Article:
After the end of World War II, Hungary’s hyper-inflation was so serious that it was peaking at 4.19 × 1016 percent per month (prices doubled every 15 hours) – the most severe known incident of inflation. In order to keep up with the inflation rate, the government issued the 100 Million B-Pengo note in 1946. A B-Pengo is equal to one billion pengo, but in European terms a billion is equal to one-thousand milliard, or one trillion in American terms. Therefore, the 100 Million B-Pengo is essentially equal to 100,000,000,000,000,000,000 (100 quintillion) Pengo. It was worth about U.S. $0.20 in 1946. Eventually, 29 zeroes were dropped when the Forint was adopted in mid-1946.
According to MG Bullion Bars’Once a country’s payments on debt exceed 30% of tax revenue, the currency is “done for.” The US will hit that figure by October 2011. Hyperinflation is caused by government budget deficits. This year’s US budget deficit will end up being $1.5 trillion, an amount never before seen in history.’
Their guru Jeff Clark writes in an article titled ‘A Thousand Pictures is Worth One Word,’ that “the possibility of the greenback crashing grows daily, and there will be painful consequences for Americans’ standard of living.”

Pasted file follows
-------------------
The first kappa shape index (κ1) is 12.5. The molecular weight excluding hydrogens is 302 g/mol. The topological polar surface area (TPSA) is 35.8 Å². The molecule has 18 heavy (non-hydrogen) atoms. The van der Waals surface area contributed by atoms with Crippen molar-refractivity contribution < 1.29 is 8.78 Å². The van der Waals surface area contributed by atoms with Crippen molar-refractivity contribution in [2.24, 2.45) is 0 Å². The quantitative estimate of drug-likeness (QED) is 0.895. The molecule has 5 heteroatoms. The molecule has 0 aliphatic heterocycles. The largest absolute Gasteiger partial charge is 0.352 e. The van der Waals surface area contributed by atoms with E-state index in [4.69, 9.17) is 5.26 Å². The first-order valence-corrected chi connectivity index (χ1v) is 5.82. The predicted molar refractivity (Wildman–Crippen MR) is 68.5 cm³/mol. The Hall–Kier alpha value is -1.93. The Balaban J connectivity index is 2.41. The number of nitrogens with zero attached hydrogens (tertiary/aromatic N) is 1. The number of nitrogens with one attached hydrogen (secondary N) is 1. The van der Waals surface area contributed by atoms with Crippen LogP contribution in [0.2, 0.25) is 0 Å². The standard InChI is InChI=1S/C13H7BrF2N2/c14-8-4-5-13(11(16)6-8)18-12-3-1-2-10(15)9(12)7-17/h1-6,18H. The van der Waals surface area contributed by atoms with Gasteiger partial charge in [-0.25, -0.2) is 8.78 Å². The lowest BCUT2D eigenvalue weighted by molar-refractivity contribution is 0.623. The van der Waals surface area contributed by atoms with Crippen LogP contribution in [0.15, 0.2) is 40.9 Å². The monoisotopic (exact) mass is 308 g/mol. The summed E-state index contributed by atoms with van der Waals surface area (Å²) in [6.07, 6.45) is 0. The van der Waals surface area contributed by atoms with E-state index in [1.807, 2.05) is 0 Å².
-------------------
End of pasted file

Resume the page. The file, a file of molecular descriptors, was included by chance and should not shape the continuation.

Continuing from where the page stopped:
According to him, ‘Since the Fed’s creation in 1913, the US dollar has lost 95% of its purchasing power. Government leaders don’t know how to, or don’t want to, keep the currency strong.’
Dr. Steve has given a very adequate reply, but I would like to add my two cents’ worth. Let me look at the facts to test whether the ‘Gold Guru’ statement is correct or incorrect, i.e.,’ Since the Federal Reserve’s creation in 1913, the dollar has lost 95% of its purchasing power. ‘
US Population in 1915 was 101m; now in 2011 the US population is 313 m. US Federal spending in 1915 was $0.75 billion in 2011 it is 3.2 trillion. DOW Avg stood at 99.15 in 2011 Dow Avg is around 10.000-11,000. GDP 2010 (purchasing power parity): $14.66 trillion. Avg. Income in 1915 was $1,076 in 2011 it stands at $63,000.